Localtopia brings together St. Petersburg businesses for 8th year

Natalie Weber, Tampa Bay Times
·3 min read

ST. PETERSBURG — On a cool Saturday morning, Saint Pete Yard Cards owner Katie Mallah sanitized the superhero cutouts in front of her tent in Williams Park. A DJ pumped salsa music in the distance and bubbles flew from a machine in her tent.

Mallah was one of nearly 200 vendors and community organizations to participate in the 8th Localtopia, an annual festival supporting community artists, restaurants and stores organized by Keep Saint Petersburg Local.

Mallah grew up in St. Petersburg and had attended previous Localtopias with her husband and kids. But this year was her first time participating as a vendor – she started a yard signs business to help people celebrate drive-by birthday parties and other milestones during the pandemic. Throughout the morning, people stopped by to take pictures in the superhero and mermaid cutouts by her stand, as well as with the I Heart St. Pete sign she set up.

“We’ve had all ages,” Mallah said.

This year’s event came with a number of changes to adapt to the COVID-19 era. Masks required at all times. Volunteers wandering the festival to monitor social distancing. A designated eating area at the Methodist Church with food and drink consumption prohibited elsewhere. Pets left at home, to discourage strangers interacting with each other and their animals. And a fenced-off, contained space for the festival with temperature checks at each entrance.

It was one of the first large scale public events to take place in St. Petersburg during the pandemic.

“We are trying to actually be the role model and the gold standard on how this is run today,” said Olga Bof, founder and executive director of Keep Saint Petersburg Local.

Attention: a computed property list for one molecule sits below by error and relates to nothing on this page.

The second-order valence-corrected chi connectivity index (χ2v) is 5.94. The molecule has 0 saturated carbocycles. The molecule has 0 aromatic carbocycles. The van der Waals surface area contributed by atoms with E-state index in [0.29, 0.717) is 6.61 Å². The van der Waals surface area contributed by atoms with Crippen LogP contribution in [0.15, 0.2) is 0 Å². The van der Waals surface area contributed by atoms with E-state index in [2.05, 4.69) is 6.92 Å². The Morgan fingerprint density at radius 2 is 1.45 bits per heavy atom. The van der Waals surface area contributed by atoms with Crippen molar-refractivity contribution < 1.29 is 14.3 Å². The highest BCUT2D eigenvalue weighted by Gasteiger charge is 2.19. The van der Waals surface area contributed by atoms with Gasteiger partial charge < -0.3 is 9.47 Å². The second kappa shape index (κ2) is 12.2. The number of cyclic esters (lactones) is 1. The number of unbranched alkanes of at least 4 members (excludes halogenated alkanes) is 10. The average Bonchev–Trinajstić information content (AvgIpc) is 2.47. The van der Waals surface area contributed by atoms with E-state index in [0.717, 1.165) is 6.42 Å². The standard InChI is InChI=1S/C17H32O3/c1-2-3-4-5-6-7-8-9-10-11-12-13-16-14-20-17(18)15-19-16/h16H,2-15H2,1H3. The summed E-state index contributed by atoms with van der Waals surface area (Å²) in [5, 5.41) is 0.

Localtopia was one of the last large public gatherings before the pandemic started. In 2020, organizers were able to survey non-local attendees and found the event had an economic impact of $4 million from their spending alone. But the event’s reach likely went beyond that, Bof said, as she estimates locals tend to make up about 80 percent of attendees.

Eckerd senior Jayden Taylor has gone to the event all four years of college. But this was her first year as a vendor, where she sold earrings, cards and painted vinyls for her business Radiate Creative.

“I really am proud to be a part of it,” she said. With the pandemic, artists don’t have as many opportunities to sell their art, she said.

Lydia Warren and Jessica Johansson, both 35, have gone to Localtopia every year since it started. They came to support Book + Bottle, a wine bar and bookstore that opened last year just before the pandemic closed shops down. While the event drew a crowd, it wasn’t as packed as last year when it was difficult to get to vendors, they said.

“We still feel safe,” said Johansson, as her 2-year-old son Anders played near a fountain in Williams Park.

If organizers had decided to cancel the event, Gulf Planks owner Darren Crew said he would have understood their decision. But the owner of the local sign-making shop also knew that if the festival continued this year, he would definitely set up shop, having participated in three prior Localtopias to sell decor celebrating unique Pinellas County locations.

“Our business is all about the love of St. Pete and Pinellas County and all the interesting and unique places that St. Pete has,” he said. “And that really fits with exactly what Localtopia’s here for. It’s all about our local area, loving St. Pete.”

The free event runs until 5 p.m. Saturday.